“Every day a holiday” in the national holiday calendar

“Every day a holiday” in the national holiday calendar

As we head into a new year, a clarification might be in order: It’s National Lima Bean Respect Day (April 20). Not actually a national holiday. Neither National Talk In An Elevator Day (July 28) nor the much-loved National Taco Day (October 4). What these so-called “National Days” really are is largely the invention of Marlo Anderson of Mandan, North Dakota. “I’ve always loved to party,” he explained. “And I’ve been digging around on where National Popcorn Day (January 19) came from and couldn’t find any real information.”

So he started running a blog called the National Day Calendar, which has since grown into something of an official decision-making tool for those often odd days when you see people partying on Facebook or hear them talking on morning TV.

“In the first month, about 1,000 people visited the site,” Anderson said. And after six months: “We had 1 million people coming to the site a month. And I’m like, ‘This is really interesting.’”

Anderson had run a video conversion and computer repair business out of a small building in Mandan, but then the calendar took off. “Actually, about two years after launch, we had a meeting about whether it should go away or continue because it was a burden on the company,” he said. “We really started to get really stressed here because of the hundreds of calls and thousands of emails for something we’re not getting paid to do.”

Anderson decided to go “all in” on the calendar and create a system for people to suggest new national holidays online, and that’s where Amy Monette and Doug Philip come in. You’re part of the National Day team that votes on what (and doesn’t) gets a spot on the calendar.

They told Burbank that really big days are National Pizza Day (Feb. 9), National Hot Dog Day (July 19), National Beer Day (April 7), and National Donut Day (Nov. 5). . “We have many food days!” said Monette.

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CBS News


Burbank asked, “Are people just looking for an excuse to eat a donut?”

“I think people look for an excuse just to have fun,” Monette said.

Monette and Philip assured Burbank that they had no government authority to do so. “Absolutely not!”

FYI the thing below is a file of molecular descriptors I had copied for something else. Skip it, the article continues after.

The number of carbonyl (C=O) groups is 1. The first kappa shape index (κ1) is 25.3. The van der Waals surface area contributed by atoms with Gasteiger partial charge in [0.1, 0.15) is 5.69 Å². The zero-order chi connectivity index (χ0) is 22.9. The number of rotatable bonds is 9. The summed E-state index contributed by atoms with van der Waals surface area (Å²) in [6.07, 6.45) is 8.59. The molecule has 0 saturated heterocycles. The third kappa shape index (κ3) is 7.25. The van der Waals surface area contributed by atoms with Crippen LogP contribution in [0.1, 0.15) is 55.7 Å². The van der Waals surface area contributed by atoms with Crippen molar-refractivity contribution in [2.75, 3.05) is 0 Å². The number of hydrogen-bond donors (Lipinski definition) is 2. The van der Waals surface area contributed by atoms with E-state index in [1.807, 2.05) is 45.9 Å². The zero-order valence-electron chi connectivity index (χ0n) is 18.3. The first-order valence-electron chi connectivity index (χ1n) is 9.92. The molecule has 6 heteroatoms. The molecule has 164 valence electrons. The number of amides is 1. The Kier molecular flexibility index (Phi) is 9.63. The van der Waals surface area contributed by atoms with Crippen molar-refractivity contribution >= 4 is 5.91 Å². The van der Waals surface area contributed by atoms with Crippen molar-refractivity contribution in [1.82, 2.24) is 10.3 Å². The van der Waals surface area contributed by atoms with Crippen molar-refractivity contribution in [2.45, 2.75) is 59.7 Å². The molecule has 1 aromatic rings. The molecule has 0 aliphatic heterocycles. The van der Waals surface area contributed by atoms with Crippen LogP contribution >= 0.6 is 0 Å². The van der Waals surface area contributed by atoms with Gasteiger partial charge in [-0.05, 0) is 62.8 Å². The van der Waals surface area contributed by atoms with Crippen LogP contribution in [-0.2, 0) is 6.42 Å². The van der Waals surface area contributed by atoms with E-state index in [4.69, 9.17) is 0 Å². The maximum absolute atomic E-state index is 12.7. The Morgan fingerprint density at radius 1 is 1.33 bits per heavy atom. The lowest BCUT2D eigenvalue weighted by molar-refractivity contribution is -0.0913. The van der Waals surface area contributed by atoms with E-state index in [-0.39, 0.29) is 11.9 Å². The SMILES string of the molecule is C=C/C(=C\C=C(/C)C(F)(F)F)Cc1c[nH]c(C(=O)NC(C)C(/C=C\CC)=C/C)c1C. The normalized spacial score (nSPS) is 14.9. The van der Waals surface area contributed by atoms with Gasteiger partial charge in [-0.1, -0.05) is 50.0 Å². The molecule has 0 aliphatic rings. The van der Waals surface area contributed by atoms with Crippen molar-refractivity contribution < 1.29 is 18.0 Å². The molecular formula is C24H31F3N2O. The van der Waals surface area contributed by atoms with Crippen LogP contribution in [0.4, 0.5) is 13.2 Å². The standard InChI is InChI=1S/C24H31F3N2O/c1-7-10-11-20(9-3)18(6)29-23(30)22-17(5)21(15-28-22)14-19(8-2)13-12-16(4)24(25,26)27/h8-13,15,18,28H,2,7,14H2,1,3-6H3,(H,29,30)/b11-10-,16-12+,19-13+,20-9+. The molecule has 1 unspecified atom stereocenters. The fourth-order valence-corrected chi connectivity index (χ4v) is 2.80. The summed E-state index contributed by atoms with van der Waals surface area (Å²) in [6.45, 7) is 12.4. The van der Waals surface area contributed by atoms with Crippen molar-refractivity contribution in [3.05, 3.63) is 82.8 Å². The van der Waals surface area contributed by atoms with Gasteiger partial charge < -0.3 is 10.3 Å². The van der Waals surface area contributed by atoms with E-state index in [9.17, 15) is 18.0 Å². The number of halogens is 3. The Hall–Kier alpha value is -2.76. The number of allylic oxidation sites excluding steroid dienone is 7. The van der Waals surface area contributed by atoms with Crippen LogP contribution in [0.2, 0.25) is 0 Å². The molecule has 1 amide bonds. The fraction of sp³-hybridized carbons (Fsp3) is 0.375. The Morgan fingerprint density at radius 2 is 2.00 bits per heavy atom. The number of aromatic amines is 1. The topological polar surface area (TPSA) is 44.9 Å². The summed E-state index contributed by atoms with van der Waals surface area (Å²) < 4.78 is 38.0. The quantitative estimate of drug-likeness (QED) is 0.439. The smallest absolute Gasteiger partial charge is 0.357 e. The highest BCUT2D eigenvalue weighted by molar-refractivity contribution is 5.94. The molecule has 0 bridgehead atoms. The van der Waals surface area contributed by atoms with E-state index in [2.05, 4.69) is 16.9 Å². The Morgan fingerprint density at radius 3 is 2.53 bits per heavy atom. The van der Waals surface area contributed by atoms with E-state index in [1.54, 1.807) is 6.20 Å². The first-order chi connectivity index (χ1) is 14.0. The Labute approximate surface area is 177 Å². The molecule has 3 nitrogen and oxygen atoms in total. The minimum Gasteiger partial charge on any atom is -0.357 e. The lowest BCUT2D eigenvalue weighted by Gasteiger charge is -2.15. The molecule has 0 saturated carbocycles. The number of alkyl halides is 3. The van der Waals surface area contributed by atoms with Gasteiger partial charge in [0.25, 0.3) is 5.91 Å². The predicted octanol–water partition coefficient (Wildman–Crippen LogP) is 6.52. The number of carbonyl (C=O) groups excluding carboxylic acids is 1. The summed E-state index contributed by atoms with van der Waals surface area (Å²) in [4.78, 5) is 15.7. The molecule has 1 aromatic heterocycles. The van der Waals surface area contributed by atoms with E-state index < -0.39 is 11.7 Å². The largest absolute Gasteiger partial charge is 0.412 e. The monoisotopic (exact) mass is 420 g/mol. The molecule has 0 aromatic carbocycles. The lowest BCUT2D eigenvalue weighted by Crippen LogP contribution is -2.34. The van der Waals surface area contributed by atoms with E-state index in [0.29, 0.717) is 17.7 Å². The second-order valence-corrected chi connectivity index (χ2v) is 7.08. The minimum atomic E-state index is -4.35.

The government of course has the 11 actual national holidays that we are all familiar with.

There are also “sponsored” days in the national holiday calendar, when a company pays money to have a national holiday “declared” for its product, which makes business sense for someone like Kim Francis, spokeswoman for Checkers and Rally chain restaurants.

And they take national holidays into account. “In an average year, we can sell up to 135,000 pounds of fries per restaurant,” she said. “But for National French Fry Day (July 14) we make sure to plan weeks in advance to make sure we have enough fries to meet demand… that’s how impactful it is.”

Checkers and Rally’s had actually taken their “Fry Love Express” to Mandan, ND to celebrate the amazing news: National French Fry Day has moved from a Wednesday to a Friday (of course)! Locals lined up for the free meal but seemed largely unaware that these national holidays were being decided just around the corner.

Burbank asked one woman, “Do you ever have a conversation with someone or your boyfriend or whatever, and they’re like, ‘Hey, guess what, it’s National Wine Day (May 25), let’s have some wine’?”

“Yes,” she replied, also noting the celebration of National Grandparents’ Day (September 10). “I definitely wanted to post ‘Happy Grandparents Day’ to my mom.”

That seems to be why this National Day calendar thing has really taken off, because we can all have a reason to reach out to a sibling (National Siblings Day, April 10) or eat a blueberry popsicle (National Day of blueberry popsicles, September 2nd). ) or even National Step in A Puddle and Splash Your Friend Day which is just around the corner on January 11th.

(PS: Today, January 8th, marks National Argyle Day, National Winter Skin Relief Day, World Typing Day, and Earth’s Rotation Day, among others.)

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Story produced by Julie Kracov. Publisher: Carol Ross.

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